Pattern of fish marketing changes in Pakistan

In the pictures here and below a fish vendor is seen cutting the fish for buyer in a residential area of Naudero, a remote town in Sindh province of Pakistan.(Photo : Jamal Daudpoto)

Fishing is one of the oldest occupations for people who live near lakes, rivers and seas. The fishing communities as well as landholders have also started breeding fish at farms, known as aquaculture, which has become a big source of livelihood for the people.

Pakistan is blessed with a vast coast-line, rivers and hundreds of lakes besides fish ponds or farms. Although the fish catch has declined in lower riparian areas as a result of constructing big dams and barrages at rivers in upper areas of country, the fisheries sector had been contributing a lot to country’s economy, as around one million people are directly and indirectly employed in this sector. Besides, Pakistan earns about 6 percent of its total foreign exchange by exporting marine fish like shrimps and other fish products although it hardly exports 10 percent of its total annual fish catch. The rest is sold in local market.

(Photo : Jamal Daudpoto)

There are a large number of fishermen’s villages all along Pakistan’s coast line and river banks where fishing is primary source of earnings for centuries. The marketing chain for fish is similar to that for other agricultural commodities. Products are sold into the market to wholesalers and then onto retailers and end consumers through agents working on a commission basis.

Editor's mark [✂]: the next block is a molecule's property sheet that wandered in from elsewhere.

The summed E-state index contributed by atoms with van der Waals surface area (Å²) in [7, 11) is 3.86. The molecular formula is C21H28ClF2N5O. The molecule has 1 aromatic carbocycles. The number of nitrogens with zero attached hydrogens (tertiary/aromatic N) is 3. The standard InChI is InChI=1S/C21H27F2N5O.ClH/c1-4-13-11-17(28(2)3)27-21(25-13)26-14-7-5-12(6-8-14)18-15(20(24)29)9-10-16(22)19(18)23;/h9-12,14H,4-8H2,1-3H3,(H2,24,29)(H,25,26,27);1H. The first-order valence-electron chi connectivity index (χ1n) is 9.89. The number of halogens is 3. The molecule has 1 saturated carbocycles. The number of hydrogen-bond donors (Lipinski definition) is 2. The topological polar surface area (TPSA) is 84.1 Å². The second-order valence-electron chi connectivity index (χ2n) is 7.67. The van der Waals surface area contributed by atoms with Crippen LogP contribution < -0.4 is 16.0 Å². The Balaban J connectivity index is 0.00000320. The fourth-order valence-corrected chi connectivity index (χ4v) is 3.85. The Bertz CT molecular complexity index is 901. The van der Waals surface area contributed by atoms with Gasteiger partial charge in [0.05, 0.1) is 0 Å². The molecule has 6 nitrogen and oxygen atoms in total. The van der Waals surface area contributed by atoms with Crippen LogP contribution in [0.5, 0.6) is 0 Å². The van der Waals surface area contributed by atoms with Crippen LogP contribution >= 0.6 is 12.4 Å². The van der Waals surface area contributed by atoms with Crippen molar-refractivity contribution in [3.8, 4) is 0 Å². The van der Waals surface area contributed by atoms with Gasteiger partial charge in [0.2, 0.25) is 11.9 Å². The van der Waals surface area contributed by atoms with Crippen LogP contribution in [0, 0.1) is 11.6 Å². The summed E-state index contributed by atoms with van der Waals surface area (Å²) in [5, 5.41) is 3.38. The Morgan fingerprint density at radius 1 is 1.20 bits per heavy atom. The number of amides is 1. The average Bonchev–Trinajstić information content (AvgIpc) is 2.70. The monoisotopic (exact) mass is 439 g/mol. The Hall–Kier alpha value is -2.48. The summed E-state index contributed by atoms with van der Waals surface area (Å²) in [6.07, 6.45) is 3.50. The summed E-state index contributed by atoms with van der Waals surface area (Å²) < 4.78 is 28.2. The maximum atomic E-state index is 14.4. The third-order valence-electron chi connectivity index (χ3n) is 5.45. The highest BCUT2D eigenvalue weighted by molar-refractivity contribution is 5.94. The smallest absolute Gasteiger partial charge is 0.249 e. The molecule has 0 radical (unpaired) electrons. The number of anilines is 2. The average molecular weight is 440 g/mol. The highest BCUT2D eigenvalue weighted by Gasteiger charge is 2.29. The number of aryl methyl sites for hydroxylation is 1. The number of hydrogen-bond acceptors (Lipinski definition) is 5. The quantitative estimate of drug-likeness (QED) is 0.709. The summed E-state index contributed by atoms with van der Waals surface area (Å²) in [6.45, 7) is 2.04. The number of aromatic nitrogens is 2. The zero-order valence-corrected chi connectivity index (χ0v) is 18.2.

Farmed fish tend to be marketed either at the farm gate, through intermediaries or by open auction, where ice-packed fish is sent to fish markets and sold. Fish markets are very common in Sindh province and at selected locations in Punjab province. All markets are under the control of the local administrations. Most fish markets have inadequate facilities; usually they lack cold storage facilities, have poor hygienic conditions and inadequate communication links. Most aquaculture product is consumed locally.

Pakistanis are not fish-eaters like people of Bangladesh, Sri Lanka or other countries. The annual per capita fish consumption in Pakistan was about 2.0 kg in 2006, which is very low as compared to other countries of world. The centuries-old trend of buying fish from traditional markets has also changed over the years, as the fishermen themselves or other people have setup fish stalls at roadsides in cities and towns.

Some people also could be seen selling fish at pushcarts but another big change in fish trade is that poor people use to buy a small stock of fish daily from auction place and visit door to door in residential areas taking it on bicycles. The housewives now can buy the fish at the doorstep at the rate cheaper than market. This practice has proved a very profitable business for poor people with a very small investment.

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